Interview with Debadatta Satpathy
Debadatta Satpathy is a short story writer from Odisha. He has written two quality short stories collections among which, Ghostbusters and Other Stories is the recent one. His stories are generally the reverberance of the past events and mostly about the childhood which easily connect to the readers. Below is a conversation with him which you will surely enjoy!
Alok Mishra: In your preface, you have written in short about your personal understanding of short stories. I would like you to please explain that a little so that our readers could benefit and know in depth what does short story mean to you, Debadatta?
Debadatta Satpathy: In my view, short stories should remain that: short and carrying a powerful emotional punch. They should never prolong indefinitely that can bore the reader after a certain time. At the same time, the story should be a delightful combination of surprise and humour but should never be didactic. In both my books, I have tried to adhere to this formula. Take “the final gift” story of ‘House of Bougainvillea’. Here the hero gifts a book to his childhood friend, a poor girl called Sasmita as a farewell measure, but the emotional content is so high that none of the readers who has read that story has been able to control tears. Or for that matter, “The Stalin House” of Ghostbusters and other Stories has also as its highlight, the main conversation between a brother and a sister that constitutes an element of irony. In all my stories, you will find an undercurrent of sad realism in a condensed version.
Alok Mishra: When did you decide that you have to write this book Ghostbusters and Other Stories? And how did it occur? What was the motivation behind this anthology of short stories?
Debadatta Satpathy: Right from my boyhood, I have been reading the short stories of Mr Manoj Das, the celebrated Oriya writer, who, in my view, is the best storyteller ever. He has this uncanny ability to weave out a story from pretty ordinary events. I got so inspired by his writings, that one day I decided I would be writing stories like Mr Das in future. It’s another matter that it took me two decades to find out my time and write a book. The result was “House of Bougainvillea and other stories”.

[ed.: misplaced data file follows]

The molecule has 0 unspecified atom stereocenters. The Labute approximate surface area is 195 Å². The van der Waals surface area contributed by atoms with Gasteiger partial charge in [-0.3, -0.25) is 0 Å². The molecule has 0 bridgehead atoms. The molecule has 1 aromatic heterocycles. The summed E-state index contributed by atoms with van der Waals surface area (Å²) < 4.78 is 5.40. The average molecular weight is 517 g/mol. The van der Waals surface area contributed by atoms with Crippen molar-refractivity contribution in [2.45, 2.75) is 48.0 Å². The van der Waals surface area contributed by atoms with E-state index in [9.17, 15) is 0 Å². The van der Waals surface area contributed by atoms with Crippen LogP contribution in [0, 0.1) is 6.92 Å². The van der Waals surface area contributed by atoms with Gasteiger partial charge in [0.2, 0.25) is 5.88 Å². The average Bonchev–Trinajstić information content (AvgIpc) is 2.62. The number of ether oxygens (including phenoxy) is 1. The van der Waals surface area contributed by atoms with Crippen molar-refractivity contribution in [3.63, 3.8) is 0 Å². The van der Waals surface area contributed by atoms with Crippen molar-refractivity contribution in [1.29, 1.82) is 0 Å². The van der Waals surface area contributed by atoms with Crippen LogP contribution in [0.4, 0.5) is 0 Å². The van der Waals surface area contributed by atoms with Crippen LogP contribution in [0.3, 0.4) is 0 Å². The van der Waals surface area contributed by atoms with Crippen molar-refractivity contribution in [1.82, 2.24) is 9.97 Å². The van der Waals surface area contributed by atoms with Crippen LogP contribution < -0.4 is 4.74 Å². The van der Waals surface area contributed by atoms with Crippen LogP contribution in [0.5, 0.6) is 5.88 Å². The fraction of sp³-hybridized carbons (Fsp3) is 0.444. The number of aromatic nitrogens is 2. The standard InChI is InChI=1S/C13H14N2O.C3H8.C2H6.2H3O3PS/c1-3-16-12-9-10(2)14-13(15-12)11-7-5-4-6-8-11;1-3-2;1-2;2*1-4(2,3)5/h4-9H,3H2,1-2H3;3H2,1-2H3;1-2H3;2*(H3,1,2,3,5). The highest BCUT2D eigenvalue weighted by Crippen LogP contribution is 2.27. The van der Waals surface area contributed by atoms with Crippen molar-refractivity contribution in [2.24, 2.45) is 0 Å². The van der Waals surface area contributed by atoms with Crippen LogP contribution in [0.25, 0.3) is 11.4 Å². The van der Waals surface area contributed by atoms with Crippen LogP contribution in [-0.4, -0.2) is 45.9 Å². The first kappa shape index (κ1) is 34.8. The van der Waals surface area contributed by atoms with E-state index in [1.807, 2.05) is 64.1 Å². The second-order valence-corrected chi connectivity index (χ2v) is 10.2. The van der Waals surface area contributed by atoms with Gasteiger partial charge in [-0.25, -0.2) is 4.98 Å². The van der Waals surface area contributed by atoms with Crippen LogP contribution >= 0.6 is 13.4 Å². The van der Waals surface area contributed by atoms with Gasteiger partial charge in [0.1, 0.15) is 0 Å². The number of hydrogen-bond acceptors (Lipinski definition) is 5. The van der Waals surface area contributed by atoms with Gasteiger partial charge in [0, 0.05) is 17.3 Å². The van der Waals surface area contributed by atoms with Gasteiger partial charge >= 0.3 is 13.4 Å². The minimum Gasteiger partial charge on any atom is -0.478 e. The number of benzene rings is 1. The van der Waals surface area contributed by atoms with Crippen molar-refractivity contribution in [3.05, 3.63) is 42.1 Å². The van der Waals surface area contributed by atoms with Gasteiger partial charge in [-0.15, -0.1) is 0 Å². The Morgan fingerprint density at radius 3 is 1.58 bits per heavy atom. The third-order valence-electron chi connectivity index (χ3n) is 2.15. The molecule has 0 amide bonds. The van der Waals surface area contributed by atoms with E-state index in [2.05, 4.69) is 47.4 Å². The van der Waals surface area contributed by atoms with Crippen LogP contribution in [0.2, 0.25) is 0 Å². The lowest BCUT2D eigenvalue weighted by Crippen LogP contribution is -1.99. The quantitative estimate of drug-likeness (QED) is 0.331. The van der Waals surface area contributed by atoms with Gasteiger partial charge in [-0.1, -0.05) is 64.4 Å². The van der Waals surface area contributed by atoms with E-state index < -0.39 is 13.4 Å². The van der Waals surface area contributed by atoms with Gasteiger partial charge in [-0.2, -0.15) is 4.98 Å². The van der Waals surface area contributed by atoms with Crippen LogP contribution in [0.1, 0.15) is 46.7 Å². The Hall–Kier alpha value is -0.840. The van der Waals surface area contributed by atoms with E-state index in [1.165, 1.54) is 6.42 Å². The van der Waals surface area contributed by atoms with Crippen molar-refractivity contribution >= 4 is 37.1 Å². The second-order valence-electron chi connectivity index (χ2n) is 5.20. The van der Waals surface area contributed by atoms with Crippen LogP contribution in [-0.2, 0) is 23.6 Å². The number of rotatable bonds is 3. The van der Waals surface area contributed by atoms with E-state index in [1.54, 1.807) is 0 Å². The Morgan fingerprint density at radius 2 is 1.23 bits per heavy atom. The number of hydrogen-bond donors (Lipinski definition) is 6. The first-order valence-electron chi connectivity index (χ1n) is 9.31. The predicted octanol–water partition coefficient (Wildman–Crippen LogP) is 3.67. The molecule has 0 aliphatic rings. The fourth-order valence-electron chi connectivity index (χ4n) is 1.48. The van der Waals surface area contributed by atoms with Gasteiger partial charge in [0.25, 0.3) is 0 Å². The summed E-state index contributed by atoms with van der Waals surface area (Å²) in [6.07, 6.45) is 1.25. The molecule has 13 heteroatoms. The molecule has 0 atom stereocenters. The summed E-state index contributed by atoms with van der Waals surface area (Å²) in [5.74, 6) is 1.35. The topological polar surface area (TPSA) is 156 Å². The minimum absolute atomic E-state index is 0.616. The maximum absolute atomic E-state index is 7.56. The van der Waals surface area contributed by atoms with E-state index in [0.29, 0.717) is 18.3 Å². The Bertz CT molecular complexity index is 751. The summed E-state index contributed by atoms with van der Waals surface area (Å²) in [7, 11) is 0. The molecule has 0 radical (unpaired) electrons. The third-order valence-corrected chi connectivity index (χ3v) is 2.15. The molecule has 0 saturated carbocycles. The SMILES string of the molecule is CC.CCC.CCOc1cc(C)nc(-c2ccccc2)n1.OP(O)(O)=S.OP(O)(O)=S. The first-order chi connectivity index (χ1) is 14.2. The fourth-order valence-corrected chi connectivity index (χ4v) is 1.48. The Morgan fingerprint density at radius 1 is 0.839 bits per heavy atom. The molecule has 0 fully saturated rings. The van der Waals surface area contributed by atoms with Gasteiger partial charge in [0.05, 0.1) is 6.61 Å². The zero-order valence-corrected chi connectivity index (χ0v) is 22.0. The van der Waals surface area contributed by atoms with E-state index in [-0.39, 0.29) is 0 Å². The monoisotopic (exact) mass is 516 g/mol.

“Ghostbusters” happened similarly with my continued obsession to put forth past events, events those have shaped or influenced my life in a profound way. The story “Ghostbusters” itself is a reflection of a chilling experience that I had while when I was a kid.
Alok Mishra: Who are the authors who motivate you and whom you look up to? Have you read the Western short story writers? Which ones do you like the most?
Debadatta Satpathy: Among the Indian writers, I rate two persons very high: Mr Manoj Das and Rabindranath Tagore. I also rate O’ Henry’s stories as fantastic.
Alok Mishra: Many authors believe that unless they do something unusual and extravagant in the terms of diction, their work is not at ‘that’ level. However, you short stories are quite near to the humane in the terms of language used. Do you think keeping it simple works the best for you (and maybe others too)?
Debadatta Satpathy: I find verbose stories really tiring when the reader has to consult a dictionary on every second line. My point is that a writer needs to convey his or her feelings to the reader in the best possible way and should not wear the reader out with verbal artistry. So yes, I believe in keeping it simple.
Alok Mishra: Please explain in brief the process of writing a short story as you do it. How does it start? How do you pick a plot? How do you develop it and how do you end it?